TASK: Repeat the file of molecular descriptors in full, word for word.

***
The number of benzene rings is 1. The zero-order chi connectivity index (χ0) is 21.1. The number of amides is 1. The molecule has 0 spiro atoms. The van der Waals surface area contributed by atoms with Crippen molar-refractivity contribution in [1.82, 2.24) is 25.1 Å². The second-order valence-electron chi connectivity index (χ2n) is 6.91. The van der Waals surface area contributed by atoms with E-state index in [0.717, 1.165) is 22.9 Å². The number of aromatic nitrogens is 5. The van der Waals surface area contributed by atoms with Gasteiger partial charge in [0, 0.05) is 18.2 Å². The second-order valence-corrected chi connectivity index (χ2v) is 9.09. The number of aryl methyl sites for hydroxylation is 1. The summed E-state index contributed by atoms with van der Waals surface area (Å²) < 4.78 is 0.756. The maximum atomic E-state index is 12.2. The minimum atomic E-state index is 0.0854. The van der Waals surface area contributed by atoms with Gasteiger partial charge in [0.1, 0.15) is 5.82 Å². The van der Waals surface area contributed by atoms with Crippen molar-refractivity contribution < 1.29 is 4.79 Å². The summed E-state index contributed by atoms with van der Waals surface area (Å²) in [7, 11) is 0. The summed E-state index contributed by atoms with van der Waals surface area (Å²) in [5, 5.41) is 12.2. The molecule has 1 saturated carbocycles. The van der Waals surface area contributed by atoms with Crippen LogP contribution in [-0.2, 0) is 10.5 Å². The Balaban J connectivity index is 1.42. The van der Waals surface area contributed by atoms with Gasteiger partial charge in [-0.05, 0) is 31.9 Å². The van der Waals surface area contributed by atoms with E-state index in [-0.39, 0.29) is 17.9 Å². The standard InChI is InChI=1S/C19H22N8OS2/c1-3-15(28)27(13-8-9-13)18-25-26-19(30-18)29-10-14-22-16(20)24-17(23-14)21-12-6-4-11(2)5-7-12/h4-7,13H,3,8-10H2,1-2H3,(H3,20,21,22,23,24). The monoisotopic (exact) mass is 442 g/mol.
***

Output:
The number of benzene rings is 1. The zero-order chi connectivity index (χ0) is 21.1. The number of amides is 1. The molecule has 0 spiro atoms. The van der Waals surface area contributed by atoms with Crippen molar-refractivity contribution in [1.82, 2.24) is 25.1 Å². The second-order valence-electron chi connectivity index (χ2n) is 6.91. The van der Waals surface area contributed by atoms with E-state index in [0.717, 1.165) is 22.9 Å². The number of aromatic nitrogens is 5. The van der Waals surface area contributed by atoms with Gasteiger partial charge in [0, 0.05) is 18.2 Å². The second-order valence-corrected chi connectivity index (χ2v) is 9.09. The number of aryl methyl sites for hydroxylation is 1. The summed E-state index contributed by atoms with van der Waals surface area (Å²) < 4.78 is 0.756. The maximum atomic E-state index is 12.2. The minimum atomic E-state index is 0.0854. The van der Waals surface area contributed by atoms with Gasteiger partial charge in [0.1, 0.15) is 5.82 Å². The van der Waals surface area contributed by atoms with Crippen molar-refractivity contribution < 1.29 is 4.79 Å². The summed E-state index contributed by atoms with van der Waals surface area (Å²) in [7, 11) is 0. The summed E-state index contributed by atoms with van der Waals surface area (Å²) in [5, 5.41) is 12.2. The molecule has 1 saturated carbocycles. The van der Waals surface area contributed by atoms with Crippen LogP contribution in [-0.2, 0) is 10.5 Å². The Balaban J connectivity index is 1.42. The van der Waals surface area contributed by atoms with Gasteiger partial charge in [-0.05, 0) is 31.9 Å². The van der Waals surface area contributed by atoms with E-state index in [-0.39, 0.29) is 17.9 Å². The standard InChI is InChI=1S/C19H22N8OS2/c1-3-15(28)27(13-8-9-13)18-25-26-19(30-18)29-10-14-22-16(20)24-17(23-14)21-12-6-4-11(2)5-7-12/h4-7,13H,3,8-10H2,1-2H3,(H3,20,21,22,23,24). The monoisotopic (exact) mass is 442 g/mol.